This was Veronica's first speech in front of such a large group. She couldn't help but feel a little nervous, even though everyone acted as if she admitted her jitters just to be polite – as if she had been pointing out an odd constellation of freckles on her perfect face. She'd entered Harvard at sixteen, and she'd graduated in three years, picking up a Masters in French along the way. She'd won a Hoopes Prize and a Fulbright to Oxford, along with a dozen smaller awards. She was applying for jobs that summer, and her resume was already four pages long without any padding. She was brilliant, gorgeous, and qualified to do anything -- but she was still human.

She counted the lines on her fingertips to calm her nerves, surrounded by two Nobel Prize winners, several top CEOs and politicians, and one of the most respected writers in America. She decided to run her Latin address through her mind once more. She was a whiz with languages, and she had decided that morning she wasn't going to use any notes. Several of the older men smiled at her concentration and focus. Their smiles seemed to say Veronica looked too young and pretty to be graduating first in her class, especially in science. She was determined to show them.

She sailed through her speech. Three boys who considered themselves rivals for Veronica's affection stood to applaud, and the entire Tercentennial Theater burst into a standing ovation. Veronica walked back to her seat. The assembled dignitaries clapped and nodded their congratulations. Several raised their eyes in mock shock. Veronica studied the graduation program. She didn't trust the haughty expression she knew she had on her face.

Afterwards, Veronica made her way through the crowd, hugging friends and being congratulated by her professors. Although she knew better, she kept her eyes out for her parents – maybe they'd come back from Rio or the Costa del Sol or Switzerland or wherever they were this time to see her graduate. She hated herself for hoping. This weakness was one of the things she was trying to get over. She knew caring would be a liability in the male world of international technology and business.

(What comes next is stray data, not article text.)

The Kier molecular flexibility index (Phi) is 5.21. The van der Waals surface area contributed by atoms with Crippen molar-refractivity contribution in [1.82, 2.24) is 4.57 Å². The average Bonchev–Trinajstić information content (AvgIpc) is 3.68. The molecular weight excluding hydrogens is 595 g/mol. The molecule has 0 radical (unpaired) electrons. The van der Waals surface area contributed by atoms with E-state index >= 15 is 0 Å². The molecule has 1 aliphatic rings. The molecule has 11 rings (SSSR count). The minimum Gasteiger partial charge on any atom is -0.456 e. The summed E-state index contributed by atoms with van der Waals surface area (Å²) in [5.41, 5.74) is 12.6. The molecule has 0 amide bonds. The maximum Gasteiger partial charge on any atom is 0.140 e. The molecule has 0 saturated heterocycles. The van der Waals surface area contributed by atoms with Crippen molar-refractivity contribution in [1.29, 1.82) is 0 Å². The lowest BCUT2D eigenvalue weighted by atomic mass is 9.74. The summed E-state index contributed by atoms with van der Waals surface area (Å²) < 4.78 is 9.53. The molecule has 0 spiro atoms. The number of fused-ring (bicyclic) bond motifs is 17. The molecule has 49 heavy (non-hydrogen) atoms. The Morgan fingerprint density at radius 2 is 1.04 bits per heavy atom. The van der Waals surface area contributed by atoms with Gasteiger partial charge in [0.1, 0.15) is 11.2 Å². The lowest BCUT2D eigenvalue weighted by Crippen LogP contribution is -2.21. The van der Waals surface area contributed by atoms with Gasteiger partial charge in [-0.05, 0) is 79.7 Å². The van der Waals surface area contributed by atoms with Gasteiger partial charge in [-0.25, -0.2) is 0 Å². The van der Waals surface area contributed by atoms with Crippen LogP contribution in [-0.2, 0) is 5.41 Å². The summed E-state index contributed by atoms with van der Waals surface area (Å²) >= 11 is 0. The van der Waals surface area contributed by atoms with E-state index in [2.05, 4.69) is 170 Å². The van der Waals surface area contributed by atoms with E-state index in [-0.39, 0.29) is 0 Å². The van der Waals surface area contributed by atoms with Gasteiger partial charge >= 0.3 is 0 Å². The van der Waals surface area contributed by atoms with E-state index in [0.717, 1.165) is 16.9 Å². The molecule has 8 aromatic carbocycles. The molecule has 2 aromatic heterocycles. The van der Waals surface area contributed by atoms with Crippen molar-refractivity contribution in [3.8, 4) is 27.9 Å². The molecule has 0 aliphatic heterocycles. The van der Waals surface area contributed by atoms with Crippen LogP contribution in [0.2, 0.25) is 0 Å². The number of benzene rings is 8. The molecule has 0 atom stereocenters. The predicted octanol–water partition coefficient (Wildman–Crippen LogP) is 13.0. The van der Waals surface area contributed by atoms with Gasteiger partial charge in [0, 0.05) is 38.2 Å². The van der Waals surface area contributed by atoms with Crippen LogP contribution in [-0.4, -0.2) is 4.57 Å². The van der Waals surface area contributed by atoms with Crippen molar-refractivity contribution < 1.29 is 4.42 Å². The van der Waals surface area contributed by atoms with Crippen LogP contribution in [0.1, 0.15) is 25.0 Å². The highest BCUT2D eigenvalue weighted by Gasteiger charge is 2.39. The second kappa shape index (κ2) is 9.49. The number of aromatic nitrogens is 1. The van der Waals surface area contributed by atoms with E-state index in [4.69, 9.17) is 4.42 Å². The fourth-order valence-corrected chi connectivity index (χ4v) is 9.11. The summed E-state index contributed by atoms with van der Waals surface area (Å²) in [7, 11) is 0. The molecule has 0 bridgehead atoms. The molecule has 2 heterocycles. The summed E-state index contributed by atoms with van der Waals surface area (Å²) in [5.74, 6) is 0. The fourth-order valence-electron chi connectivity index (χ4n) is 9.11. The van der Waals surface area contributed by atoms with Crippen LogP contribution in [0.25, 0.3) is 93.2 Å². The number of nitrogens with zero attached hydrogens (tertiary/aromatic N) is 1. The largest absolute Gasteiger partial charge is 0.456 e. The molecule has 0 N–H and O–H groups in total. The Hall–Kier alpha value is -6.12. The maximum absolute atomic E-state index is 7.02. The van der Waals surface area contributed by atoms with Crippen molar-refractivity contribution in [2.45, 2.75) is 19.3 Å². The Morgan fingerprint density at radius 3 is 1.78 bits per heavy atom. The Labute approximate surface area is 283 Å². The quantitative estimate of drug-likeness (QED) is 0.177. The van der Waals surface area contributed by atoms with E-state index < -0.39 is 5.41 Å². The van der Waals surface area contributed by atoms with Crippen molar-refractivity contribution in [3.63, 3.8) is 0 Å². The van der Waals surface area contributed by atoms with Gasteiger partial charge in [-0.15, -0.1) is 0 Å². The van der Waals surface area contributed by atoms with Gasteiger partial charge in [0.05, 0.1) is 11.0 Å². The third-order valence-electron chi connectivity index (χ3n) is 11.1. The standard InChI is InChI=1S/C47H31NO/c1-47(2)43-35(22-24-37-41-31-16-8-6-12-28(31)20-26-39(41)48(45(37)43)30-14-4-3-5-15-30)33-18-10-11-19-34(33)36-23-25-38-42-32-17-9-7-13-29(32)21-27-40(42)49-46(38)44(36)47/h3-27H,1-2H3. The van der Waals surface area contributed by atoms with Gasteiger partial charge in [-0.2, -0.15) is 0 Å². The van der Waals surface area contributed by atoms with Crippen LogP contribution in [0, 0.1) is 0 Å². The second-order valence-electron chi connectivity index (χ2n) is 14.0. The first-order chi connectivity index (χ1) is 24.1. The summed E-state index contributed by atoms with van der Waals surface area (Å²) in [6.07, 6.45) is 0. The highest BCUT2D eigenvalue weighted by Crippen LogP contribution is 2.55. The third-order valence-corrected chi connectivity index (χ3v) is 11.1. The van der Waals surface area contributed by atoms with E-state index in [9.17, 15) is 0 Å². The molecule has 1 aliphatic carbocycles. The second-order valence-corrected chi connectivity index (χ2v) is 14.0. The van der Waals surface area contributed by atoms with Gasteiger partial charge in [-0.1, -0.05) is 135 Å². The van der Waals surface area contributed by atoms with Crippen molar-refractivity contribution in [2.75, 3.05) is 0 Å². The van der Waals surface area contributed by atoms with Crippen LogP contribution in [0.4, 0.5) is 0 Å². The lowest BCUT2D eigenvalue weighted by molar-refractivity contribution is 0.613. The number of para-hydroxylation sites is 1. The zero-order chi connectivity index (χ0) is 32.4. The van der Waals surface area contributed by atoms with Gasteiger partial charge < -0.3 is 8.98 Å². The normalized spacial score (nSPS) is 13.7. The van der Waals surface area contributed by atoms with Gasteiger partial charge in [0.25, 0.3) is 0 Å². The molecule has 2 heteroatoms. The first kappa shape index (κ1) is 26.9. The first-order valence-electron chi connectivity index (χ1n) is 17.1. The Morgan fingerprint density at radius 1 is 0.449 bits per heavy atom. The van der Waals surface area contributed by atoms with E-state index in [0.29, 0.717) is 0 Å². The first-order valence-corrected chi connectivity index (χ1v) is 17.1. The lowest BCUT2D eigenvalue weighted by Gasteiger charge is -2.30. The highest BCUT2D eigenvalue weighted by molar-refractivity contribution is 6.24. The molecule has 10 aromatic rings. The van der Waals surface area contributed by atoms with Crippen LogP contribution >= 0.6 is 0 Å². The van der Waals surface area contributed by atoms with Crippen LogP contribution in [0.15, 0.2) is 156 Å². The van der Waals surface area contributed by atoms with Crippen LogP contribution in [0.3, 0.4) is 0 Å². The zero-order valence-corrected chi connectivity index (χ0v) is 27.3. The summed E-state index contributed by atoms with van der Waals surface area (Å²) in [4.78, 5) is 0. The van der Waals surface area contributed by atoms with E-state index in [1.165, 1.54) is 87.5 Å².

Finally, Veronica made it all the way to the back of the Theater. At the top of Widener's steps, her friend Mary O'Donnell jumped and waved and tried to catch Veronica's attention. Mary's family lived in Beacon Hill, in a huge mansion bordering the Common. Everyone in Mary's family was a lawyer, all the way back to the founding of Boston. But, unlike Veronica's family, they were interested in more than money and power.

It looked like every O'Donnell had come to the graduation. Mary was surrounded by her large Irish family – aunts, uncles, cousins, second-cousins, third-cousins – all of them carrying balloons or flowers or packages. Veronica recognized a few of them from Mary's summerhouse on Nantucket, and a couple cousins who were also attending Harvard. Suddenly, Mary's Uncle Ted whistled and waved his hand above his head as if he were rounding up a herd of escaped horses. When he had gotten the attention of everyone, all of the O'Donnells who were not immediate family trooped away toward Harvard Square.

Once Uncle Ted and the rest of the O'Donnell's were far enough away, Veronica climbed up to Mary and her mother. "Hi – congratulations, Mary. Mrs. O'Donnell," said Veronica.

"Your speech was so great! And I can't believe Harrison stood up to clap for you. After showing up drunk and naked last week, like some goofball freshman. And that poem he wrote on his butt, so stupid." Mary's long and lustrous red hair glowed in the sunlight, like fire dancing above her porcelain skin. Then she noticed her mother frowning at her. She gave her mother an annoyed look, "A Lampoon prank, mother.

He's probably hoping it will get him a job with Conan O'Brien."

Mrs. O'Donnell rolled her eyes. "Is that the boy I just met two minutes ago? His Dad runs the banks in New Jersey?"

"Yes," answered Mary, "That's him."

Mary grabbed Veronica's arm and pulled her to the side, hoping to get just far enough from the ears of her family.


Excerpted from THE WEAPON by HEATHER HOPKINS. Copyright © 2014 Heather Hopkins. Excerpted by permission of Abbott Press.
All rights reserved. No part of this excerpt may be reproduced or reprinted without permission in writing from the publisher.
Excerpts are provided by Dial-A-Book Inc. solely for the personal use of visitors to this web site.

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Meet the Author

HEATHER HOPKINS is a graduate of Syracuse University with a degree in business and has been writing short stories, plays, songs, and articles all of her adult life.  Though Heather enjoys writing both fiction and non-fiction, she has a special affinity for international action thrillers starring strong female characters.  The Weapon was inspired by her wish to create a novel that featured such a character. Heather lives in New Jersey with her husband and her three children.  The Weapon is her first novel.